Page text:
What is a “Grail” Trade?
The term “Holy Grail” was first described in the Street Smarts book. This happens when a market trend is strong enough to result in a 14-period ADX to go above 30. When the price falls back to a 20-period EMA, the odds will be in favor of the newly formed high or low.
What is an “Oops” Trade?
“Oops” is an expression that was first used by Larry Williams. This happens when the opening price gaps are outside of the range of the previous day. A buy or sell action is placed just within the previous day’s range to account for the possibility of the market closing the gap. The trade is left by the close. This pattern doesn’t have any long term prediction value.
What is an “Anti” Setup?
The Anti is similar to a small bull pattern that comes up in the middle of a trading range rather than the trending market which has already broken out. Another way to look at it is like the middle retracement of an A-B-C pattern
What time frames are you focused on?
Our first nightly analysis is usually carried out off the daily and weekly timeframes. In the course of the trading day, we consider the 30, 60, and 120 minute charts together. For the SP’s we also consider the 1, 5 and 15 minute time frames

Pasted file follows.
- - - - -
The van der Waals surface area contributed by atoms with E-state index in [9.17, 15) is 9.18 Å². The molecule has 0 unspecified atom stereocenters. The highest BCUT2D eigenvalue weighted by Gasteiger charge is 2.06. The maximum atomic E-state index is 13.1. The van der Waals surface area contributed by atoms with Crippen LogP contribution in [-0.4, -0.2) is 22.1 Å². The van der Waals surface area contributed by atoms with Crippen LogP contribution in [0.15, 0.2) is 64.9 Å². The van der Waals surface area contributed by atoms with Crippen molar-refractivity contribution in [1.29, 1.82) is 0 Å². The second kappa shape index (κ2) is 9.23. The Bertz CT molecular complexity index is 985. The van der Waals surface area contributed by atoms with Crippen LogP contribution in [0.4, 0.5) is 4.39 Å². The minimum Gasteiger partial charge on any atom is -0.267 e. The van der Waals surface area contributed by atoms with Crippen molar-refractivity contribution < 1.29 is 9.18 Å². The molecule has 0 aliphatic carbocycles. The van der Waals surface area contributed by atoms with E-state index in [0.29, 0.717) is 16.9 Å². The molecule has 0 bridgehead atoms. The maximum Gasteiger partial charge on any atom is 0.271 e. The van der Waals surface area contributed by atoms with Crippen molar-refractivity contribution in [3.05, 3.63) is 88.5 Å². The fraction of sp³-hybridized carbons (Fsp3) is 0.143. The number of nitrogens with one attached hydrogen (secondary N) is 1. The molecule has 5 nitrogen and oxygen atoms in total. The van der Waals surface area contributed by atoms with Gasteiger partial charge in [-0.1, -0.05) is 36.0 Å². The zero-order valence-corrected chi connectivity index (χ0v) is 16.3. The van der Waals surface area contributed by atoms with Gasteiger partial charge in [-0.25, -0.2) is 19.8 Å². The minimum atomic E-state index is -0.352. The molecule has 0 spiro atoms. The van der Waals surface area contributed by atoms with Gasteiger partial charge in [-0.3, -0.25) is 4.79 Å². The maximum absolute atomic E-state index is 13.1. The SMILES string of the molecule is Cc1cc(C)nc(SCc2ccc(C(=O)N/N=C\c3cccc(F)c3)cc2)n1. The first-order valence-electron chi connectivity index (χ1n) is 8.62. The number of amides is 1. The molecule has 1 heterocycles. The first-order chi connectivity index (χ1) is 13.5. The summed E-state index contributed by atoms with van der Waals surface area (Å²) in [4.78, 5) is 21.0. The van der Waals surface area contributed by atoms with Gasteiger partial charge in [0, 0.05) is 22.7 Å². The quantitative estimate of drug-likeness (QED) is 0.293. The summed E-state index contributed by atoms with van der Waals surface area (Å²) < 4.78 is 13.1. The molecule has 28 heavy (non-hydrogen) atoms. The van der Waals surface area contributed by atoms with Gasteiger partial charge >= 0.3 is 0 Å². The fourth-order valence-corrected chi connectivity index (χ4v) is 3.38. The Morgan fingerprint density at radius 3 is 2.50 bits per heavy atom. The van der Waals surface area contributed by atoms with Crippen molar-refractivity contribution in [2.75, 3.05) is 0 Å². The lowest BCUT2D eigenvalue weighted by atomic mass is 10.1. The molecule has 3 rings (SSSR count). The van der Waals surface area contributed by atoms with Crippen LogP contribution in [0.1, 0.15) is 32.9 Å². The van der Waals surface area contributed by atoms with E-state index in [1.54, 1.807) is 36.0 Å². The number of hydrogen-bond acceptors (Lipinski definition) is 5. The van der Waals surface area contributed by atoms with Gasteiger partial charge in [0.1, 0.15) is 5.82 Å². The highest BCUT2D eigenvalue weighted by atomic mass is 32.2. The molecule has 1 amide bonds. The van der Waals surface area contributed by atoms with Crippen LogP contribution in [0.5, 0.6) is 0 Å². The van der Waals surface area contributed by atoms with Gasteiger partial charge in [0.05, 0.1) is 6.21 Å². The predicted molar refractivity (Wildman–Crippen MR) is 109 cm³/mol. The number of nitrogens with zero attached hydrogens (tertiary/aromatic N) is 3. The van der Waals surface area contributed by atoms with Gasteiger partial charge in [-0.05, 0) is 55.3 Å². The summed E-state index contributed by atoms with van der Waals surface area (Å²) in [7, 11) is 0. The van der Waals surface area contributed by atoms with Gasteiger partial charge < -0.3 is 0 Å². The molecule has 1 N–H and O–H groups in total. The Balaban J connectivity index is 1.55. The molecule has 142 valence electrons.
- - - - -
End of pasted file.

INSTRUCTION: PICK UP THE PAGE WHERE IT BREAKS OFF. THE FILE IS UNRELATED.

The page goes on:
What are the main pointers you use on your charts?
We use the same pointers regardless of the market or time frame. We make us of the 20 period EMA, a price oscillator and a 14-period ADX. We also make use of an oscillator which is the difference between a 3 and 10 period simple moving average. We also implement a 16 period simple moving average of the 3/10 on top of it. We depend highly on bar charts and have discovered that most traders do better when they can interpret bar charts without the need for indicators based on a derivative of the price.
What is the 20 – period EMA?
Whenever we talk about the EMA, we are referring to a 20-period exponential moving average. This works as a “regression to the mean” in a trending market. It is of little importance in the trading range market.
What is the “Breakout Mode”?
We implement a “breakout” mode strategy whenever the market has gone through any form of range contraction. Any trend day or large range expansion day will always follow periods of range contraction or small daily average ranges. We implement this strategy to try to align with the market flow rather than a counter trend strategy
How do you measure market breadth, put call ratio, and volume?
Market breadth is tracked by observing the number of advancing issue less the number of declining issues. Put call data is made available by the exchanges. We consider the equity only put call ratios added to the put call ratios that include the index option volume.